King County Elections found a near 30% invalidation rate on one Seattle anti-tunnel petition, and about the same on another. These petitions are strictly City of Seattle issues, it is believed, so there would have been no district lines for the petitioners to be concerned with, only whether a signer was a voter and from Seattle; in other words, not too complicated.
To put it another way, this elections department has apparently decided to arrogate unto themselves, by suspicious subjective decisions, how many signatures are needed on petitions rather than going by the statutory authority for the actual number. It is believed that the Secretary of State's office ordinarily finds 18% - 22% invalidation rates on petitions, which is substantially lower than King County Elections on recent petitions. They may be trying to position themselves to say there's nothing unusual about 30%-plus error rates on petitions when the director petition comes around in early June. "Nothing unusual" ... except out of the confines of their office.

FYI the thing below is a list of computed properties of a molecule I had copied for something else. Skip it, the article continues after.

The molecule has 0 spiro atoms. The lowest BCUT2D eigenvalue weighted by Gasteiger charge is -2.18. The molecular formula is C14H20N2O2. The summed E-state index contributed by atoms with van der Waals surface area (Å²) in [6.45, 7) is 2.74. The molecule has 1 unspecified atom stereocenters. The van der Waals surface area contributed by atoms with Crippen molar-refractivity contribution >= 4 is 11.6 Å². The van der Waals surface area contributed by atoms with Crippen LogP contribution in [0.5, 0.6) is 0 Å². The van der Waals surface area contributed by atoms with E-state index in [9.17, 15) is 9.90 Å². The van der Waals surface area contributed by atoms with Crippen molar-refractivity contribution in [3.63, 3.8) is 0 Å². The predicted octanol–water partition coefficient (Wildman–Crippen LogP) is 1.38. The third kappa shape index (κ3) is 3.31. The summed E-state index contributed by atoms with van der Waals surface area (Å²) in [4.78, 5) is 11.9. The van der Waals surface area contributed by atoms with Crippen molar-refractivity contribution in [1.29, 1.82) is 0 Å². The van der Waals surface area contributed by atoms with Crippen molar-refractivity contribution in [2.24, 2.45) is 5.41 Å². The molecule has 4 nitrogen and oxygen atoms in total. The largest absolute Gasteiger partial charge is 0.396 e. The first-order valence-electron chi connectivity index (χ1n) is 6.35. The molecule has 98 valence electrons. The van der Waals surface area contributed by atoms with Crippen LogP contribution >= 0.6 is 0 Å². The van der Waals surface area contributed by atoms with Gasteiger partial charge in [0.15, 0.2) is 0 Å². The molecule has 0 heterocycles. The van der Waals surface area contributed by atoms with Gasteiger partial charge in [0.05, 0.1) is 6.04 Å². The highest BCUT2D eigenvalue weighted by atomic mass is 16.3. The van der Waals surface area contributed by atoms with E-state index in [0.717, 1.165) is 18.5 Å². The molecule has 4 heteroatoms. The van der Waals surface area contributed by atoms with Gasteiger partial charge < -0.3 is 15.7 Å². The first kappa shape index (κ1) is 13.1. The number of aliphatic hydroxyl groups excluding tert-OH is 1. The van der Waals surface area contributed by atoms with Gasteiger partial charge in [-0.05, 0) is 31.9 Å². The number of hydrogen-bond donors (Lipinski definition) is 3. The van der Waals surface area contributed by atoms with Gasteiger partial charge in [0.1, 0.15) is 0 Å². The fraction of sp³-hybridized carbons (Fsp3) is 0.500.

Regarding the latter of the anti-tunnel petitions that King County Elections checked, Initiative 101, their filter came up with its typical high invalidation rate, which at first overruled the petition, keeping it from going forward. However, they allowed this petition to get a signature number count, thereby allowing additional signatures to make up for the deficit; something that they didn't allow for the District 41 state representative petition last year. It's unfair for them to give favorable latitude to one kind of petition, but not another kind, unless there is some statutory requirement that mandates that they do so, but there is no such requirement (the Secretary of State's Office allows early number counts on election candidacy petitions). It appears to be partisan politics on their part. By the way, the Party of Commons supports the no tunnel position in the City of Seattle.
[Originally posted on "Commoner" on 4/11/11; revised on 4/21/11.]
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